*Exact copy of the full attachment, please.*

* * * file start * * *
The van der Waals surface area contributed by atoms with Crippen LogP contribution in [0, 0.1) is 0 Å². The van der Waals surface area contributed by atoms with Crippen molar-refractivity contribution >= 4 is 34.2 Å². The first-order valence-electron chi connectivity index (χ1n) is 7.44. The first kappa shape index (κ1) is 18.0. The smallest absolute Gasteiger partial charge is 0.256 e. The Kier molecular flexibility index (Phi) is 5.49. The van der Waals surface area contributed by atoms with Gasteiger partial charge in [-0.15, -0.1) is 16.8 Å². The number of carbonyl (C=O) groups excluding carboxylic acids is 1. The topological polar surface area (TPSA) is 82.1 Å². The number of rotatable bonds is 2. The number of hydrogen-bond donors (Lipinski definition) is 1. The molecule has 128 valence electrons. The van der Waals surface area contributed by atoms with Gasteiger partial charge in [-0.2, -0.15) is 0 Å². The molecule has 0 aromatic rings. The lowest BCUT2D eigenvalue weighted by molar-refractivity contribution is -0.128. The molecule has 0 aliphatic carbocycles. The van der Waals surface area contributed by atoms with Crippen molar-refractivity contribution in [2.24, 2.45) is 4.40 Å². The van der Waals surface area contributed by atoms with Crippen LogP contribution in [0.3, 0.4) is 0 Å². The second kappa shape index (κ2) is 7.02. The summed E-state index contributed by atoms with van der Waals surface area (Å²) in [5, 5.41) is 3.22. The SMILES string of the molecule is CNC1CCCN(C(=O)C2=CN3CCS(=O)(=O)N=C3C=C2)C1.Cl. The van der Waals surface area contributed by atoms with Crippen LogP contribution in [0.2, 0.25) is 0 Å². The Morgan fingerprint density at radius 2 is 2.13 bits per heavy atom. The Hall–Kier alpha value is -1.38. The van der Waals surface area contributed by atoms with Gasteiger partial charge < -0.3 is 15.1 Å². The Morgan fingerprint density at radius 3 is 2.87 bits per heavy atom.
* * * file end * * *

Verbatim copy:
The van der Waals surface area contributed by atoms with Crippen LogP contribution in [0, 0.1) is 0 Å². The van der Waals surface area contributed by atoms with Crippen molar-refractivity contribution >= 4 is 34.2 Å². The first-order valence-electron chi connectivity index (χ1n) is 7.44. The first kappa shape index (κ1) is 18.0. The smallest absolute Gasteiger partial charge is 0.256 e. The Kier molecular flexibility index (Phi) is 5.49. The van der Waals surface area contributed by atoms with Gasteiger partial charge in [-0.15, -0.1) is 16.8 Å². The number of carbonyl (C=O) groups excluding carboxylic acids is 1. The topological polar surface area (TPSA) is 82.1 Å². The number of rotatable bonds is 2. The number of hydrogen-bond donors (Lipinski definition) is 1. The molecule has 128 valence electrons. The van der Waals surface area contributed by atoms with Gasteiger partial charge in [-0.2, -0.15) is 0 Å². The molecule has 0 aromatic rings. The lowest BCUT2D eigenvalue weighted by molar-refractivity contribution is -0.128. The molecule has 0 aliphatic carbocycles. The van der Waals surface area contributed by atoms with Crippen molar-refractivity contribution in [2.24, 2.45) is 4.40 Å². The van der Waals surface area contributed by atoms with Crippen LogP contribution in [0.3, 0.4) is 0 Å². The second kappa shape index (κ2) is 7.02. The summed E-state index contributed by atoms with van der Waals surface area (Å²) in [5, 5.41) is 3.22. The SMILES string of the molecule is CNC1CCCN(C(=O)C2=CN3CCS(=O)(=O)N=C3C=C2)C1.Cl. The van der Waals surface area contributed by atoms with Crippen LogP contribution in [0.2, 0.25) is 0 Å². The Morgan fingerprint density at radius 2 is 2.13 bits per heavy atom. The Hall–Kier alpha value is -1.38. The van der Waals surface area contributed by atoms with Gasteiger partial charge < -0.3 is 15.1 Å². The Morgan fingerprint density at radius 3 is 2.87 bits per heavy atom.